7. In an anaesthetic apparatus, the combination comprising a container, a hollow plug rotatably seated in the neck thereof, co-operating ports being provided in said hollow plug and the neck of said container enabling said plug to act as a rotary valve, a tubular member rigid with said plug and extending within said container into the proximity of the bottom thereof at a distance from the Wall of said container and blotting paper in said container constituting a volatile liquid absorbent, at least one of the ports provided in the neck of said bottle being adapted to communicate with the space between said tubular member and the wall of said container.

'8. An anaesthetic apparatus, comprising in combination, a container, a glass vial for narcotic provided at its top with an aperture having an area of approximately five square millimeters and placed in said container in inverted position, a` narcotic absorbent material contacting said vlal at its aperture, and means in said container to inhale air through said container in contact with said narcotic material.

HERBERT HAMMERMANN.

References Cited in the file of this patent UNITED STATES PATENTS Number Name Date 1,112,312 Oliva Sept. 29, 1914 1,671,011 Braecklein May 22 1923 2,141,793 King Dee. 27 1938 2,292,568 Kanter Aug. 111 1942 FOREIGN PATENTS Number Country Date 334,277 France Sept. l0, 1904

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Referenced by
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US4919128 *Aug 26, 1988Apr 24, 1990University Technologies International Inc.Nasal adaptor device and seal
US5042478 *Apr 9, 1990Aug 27, 1991University Technologies International, Inc.Method of ventilation using nares seal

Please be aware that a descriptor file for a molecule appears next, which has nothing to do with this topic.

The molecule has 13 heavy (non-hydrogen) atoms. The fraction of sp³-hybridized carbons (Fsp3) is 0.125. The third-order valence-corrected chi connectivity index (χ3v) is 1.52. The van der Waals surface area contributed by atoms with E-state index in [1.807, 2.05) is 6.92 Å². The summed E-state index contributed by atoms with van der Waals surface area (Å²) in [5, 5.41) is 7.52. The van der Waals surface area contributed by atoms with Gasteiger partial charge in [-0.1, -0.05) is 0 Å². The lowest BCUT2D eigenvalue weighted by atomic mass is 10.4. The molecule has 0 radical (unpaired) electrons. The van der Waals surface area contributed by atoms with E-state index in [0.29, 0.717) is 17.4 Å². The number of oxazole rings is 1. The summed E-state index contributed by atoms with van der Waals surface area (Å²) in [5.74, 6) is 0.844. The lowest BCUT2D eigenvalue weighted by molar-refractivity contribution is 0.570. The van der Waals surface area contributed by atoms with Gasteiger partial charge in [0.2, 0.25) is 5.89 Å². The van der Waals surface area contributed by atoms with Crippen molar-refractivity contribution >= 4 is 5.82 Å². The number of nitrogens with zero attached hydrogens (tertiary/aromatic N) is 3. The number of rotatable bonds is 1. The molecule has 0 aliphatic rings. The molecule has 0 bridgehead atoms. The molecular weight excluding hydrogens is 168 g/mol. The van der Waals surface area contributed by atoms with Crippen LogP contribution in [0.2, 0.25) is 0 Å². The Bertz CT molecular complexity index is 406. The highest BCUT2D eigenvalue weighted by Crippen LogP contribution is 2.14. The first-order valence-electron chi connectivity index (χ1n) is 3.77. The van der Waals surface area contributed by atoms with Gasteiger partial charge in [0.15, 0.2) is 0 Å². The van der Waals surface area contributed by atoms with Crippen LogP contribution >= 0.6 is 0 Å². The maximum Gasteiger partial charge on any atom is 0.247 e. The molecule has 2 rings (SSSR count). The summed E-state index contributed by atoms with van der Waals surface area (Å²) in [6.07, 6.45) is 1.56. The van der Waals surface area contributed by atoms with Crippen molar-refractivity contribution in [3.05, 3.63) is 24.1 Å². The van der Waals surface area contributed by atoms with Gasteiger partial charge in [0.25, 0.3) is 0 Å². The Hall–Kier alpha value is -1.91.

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US6196220 *Aug 11, 1999Mar 6, 2001Ahamed H. IdrisArtificial ventilation mask
US7243649Aug 26, 2003Jul 17, 2007King Systems CorporationAnesthesia administration mask and eye shield
US7882837 *Feb 8, 2011Resmed LimitedForehead support for facial mask
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US8402972Aug 27, 2009Mar 26, 2013Resmed R&D Germany GmbhBreathing mask arrangement and a forehead support device for same
US8479738May 20, 2011Jul 9, 2013Resmed R&D Germany GmbhBreathing mask arrangement as well as an application device and a forehead support device for same
US8746250Jan 28, 2013Jun 10, 2014Resmed R&D Germany GmbhBreathing mask for feeding a breathing gas to a mask user and discharge device for discharging breathing gas
US8875710May 17, 2011Nov 4, 2014Resmed R&D Germany GmbhApplication device for a breathing mask arrangement
US9072853Nov 15, 2010Jul 7, 2015Resmed LimitedForehead pad for respiratory mask
US9144656Jun 21, 2013Sep 29, 2015Resmed R&D Germany GmbhBreathing mask arrangement as well as an application device and a forehead support device for same
US9220861Dec 29, 2010Dec 29, 2015Resmed LimitedForehead support for facial mask
US9259549Mar 1, 2013Feb 16, 2016Resmed R&D Germany GmbhBreathing mask arrangement and a forehead support device for same
US9375545Dec 7, 2012Jun 28, 2016Resmed LimitedRespiratory mask assembly
US20040069306 *Aug 26, 2003Apr 15, 2004John MoenningDental anesthesia administration mask and eye shield
US20060118114 *Dec 6, 2004Jun 8, 2006Hinkle Allen JScented anesthesia breathing circuit
US20080200848 *May 24, 2006Aug 21, 2008Ads & B Investment Fund L.PVibrating Device For Treating Nasal Congestion and Sinusitis Symptoms and Method Thereof
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EP0893142A1 *Apr 10, 1996Jan 27, 1999Saburo YasudaMask for treating cold
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Classifications
U.S. Classification128/203.25, 128/204.13, 128/204.11
International ClassificationA61M16/06, A61M16/01, A61M16/10, A61M16/18
Cooperative ClassificationA61M16/0683, A61M16/01, A61M2016/0633, A61M16/06, A61M16/18
European ClassificationA61M16/06, A61M16/18